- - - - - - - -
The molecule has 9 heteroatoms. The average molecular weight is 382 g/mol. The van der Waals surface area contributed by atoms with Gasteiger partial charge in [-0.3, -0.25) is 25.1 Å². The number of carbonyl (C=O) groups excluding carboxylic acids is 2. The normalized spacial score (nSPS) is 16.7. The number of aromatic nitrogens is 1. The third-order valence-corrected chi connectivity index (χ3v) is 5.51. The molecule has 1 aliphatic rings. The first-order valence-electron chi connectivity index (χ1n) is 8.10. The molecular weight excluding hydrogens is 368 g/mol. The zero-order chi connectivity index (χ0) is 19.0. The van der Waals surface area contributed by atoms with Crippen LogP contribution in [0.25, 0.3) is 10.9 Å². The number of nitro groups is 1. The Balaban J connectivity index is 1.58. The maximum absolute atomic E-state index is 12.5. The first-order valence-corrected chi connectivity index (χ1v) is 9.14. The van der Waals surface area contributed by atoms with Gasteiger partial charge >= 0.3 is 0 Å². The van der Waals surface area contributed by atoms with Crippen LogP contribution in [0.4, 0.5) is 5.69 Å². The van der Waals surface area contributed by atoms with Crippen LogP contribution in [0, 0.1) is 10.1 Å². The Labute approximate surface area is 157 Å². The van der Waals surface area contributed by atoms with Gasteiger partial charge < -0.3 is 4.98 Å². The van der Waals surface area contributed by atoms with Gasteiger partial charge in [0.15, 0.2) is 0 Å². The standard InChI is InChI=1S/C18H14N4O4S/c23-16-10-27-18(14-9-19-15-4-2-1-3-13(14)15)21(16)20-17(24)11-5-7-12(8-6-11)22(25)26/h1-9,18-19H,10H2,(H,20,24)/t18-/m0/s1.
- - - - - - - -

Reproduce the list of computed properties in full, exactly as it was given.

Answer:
The molecule has 9 heteroatoms. The average molecular weight is 382 g/mol. The van der Waals surface area contributed by atoms with Gasteiger partial charge in [-0.3, -0.25) is 25.1 Å². The number of carbonyl (C=O) groups excluding carboxylic acids is 2. The normalized spacial score (nSPS) is 16.7. The number of aromatic nitrogens is 1. The third-order valence-corrected chi connectivity index (χ3v) is 5.51. The molecule has 1 aliphatic rings. The first-order valence-electron chi connectivity index (χ1n) is 8.10. The molecular weight excluding hydrogens is 368 g/mol. The zero-order chi connectivity index (χ0) is 19.0. The van der Waals surface area contributed by atoms with Crippen LogP contribution in [0.25, 0.3) is 10.9 Å². The number of nitro groups is 1. The Balaban J connectivity index is 1.58. The maximum absolute atomic E-state index is 12.5. The first-order valence-corrected chi connectivity index (χ1v) is 9.14. The van der Waals surface area contributed by atoms with Gasteiger partial charge >= 0.3 is 0 Å². The van der Waals surface area contributed by atoms with Crippen LogP contribution in [0.4, 0.5) is 5.69 Å². The van der Waals surface area contributed by atoms with Crippen LogP contribution in [0, 0.1) is 10.1 Å². The Labute approximate surface area is 157 Å². The van der Waals surface area contributed by atoms with Gasteiger partial charge < -0.3 is 4.98 Å². The van der Waals surface area contributed by atoms with Gasteiger partial charge in [0.15, 0.2) is 0 Å². The standard InChI is InChI=1S/C18H14N4O4S/c23-16-10-27-18(14-9-19-15-4-2-1-3-13(14)15)21(16)20-17(24)11-5-7-12(8-6-11)22(25)26/h1-9,18-19H,10H2,(H,20,24)/t18-/m0/s1.